We did a brief investigation of the arguments for targeted vs. universal coverage, because we wondered whether the Against Malaria Foundation's focus on universal coverage was justified. It seemed to us that if the main benefit of ITNs is in reducing mortality for children under five, then targeting children under five could achieve most of the benefits of universal coverage, for a fraction of the cost. On the other hand, there is a potential argument for universal coverage based on the possibility that universal coverage will be more likely to have community-level effects.53

Our investigation consisted of:

  • Speaking with Christian Lengeler, the author of the Cochrane review of the evidence regarding ITN distribution discussed above. (This Cochrane review appears to us to be the most widely cited evidence of the efficacy of ITNs.54) We have published our notes from this conversation.55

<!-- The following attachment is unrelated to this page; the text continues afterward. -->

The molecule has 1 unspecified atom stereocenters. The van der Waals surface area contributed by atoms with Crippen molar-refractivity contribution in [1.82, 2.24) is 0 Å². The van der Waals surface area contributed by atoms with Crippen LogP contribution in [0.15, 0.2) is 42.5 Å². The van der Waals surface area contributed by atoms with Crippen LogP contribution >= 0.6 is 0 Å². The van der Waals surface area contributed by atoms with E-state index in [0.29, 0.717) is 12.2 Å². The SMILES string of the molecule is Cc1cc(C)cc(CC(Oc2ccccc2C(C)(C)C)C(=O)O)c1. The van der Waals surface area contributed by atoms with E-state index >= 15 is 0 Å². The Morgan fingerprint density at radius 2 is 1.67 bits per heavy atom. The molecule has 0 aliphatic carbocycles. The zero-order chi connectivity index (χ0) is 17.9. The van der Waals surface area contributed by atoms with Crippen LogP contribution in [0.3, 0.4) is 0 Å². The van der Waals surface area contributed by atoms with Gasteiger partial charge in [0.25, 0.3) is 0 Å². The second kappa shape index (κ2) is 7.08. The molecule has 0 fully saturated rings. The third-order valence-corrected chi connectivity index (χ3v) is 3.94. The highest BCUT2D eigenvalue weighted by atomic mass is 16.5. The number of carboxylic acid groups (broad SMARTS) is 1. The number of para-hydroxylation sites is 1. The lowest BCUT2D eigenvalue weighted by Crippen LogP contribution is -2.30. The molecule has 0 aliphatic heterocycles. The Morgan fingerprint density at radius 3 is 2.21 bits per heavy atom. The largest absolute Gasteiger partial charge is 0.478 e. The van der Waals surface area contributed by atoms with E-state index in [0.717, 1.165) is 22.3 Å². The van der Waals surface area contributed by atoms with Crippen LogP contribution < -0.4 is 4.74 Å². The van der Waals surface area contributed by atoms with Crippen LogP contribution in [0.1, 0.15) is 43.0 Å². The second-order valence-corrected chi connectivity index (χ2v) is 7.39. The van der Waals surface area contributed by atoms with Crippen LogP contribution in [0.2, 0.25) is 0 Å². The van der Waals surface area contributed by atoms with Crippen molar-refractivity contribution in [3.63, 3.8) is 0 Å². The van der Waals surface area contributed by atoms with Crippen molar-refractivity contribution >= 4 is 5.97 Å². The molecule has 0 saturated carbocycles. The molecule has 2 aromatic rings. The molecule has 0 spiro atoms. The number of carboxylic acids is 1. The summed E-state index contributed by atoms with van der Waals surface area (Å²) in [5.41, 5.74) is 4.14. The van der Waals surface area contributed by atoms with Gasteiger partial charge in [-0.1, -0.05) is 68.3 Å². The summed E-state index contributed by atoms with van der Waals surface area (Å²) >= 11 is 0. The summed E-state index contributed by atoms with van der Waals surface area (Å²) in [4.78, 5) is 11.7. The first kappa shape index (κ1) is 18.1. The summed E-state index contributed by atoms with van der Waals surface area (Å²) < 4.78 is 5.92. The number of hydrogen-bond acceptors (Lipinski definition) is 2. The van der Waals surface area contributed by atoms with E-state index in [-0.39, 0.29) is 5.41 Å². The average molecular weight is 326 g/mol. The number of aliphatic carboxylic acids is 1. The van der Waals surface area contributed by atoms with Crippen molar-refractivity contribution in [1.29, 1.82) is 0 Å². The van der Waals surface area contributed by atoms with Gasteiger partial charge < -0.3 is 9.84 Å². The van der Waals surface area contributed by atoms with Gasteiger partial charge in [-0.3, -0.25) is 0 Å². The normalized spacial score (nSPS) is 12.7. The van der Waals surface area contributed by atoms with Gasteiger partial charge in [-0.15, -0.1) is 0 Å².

• Speaking with two scholars that Professor Lengeler referred us to on this question, Dave Smith and Thomas Smith. We have published notes from each of these conversations.56
  • Reviewing literature that these scholars referred us to.

Our conclusions are: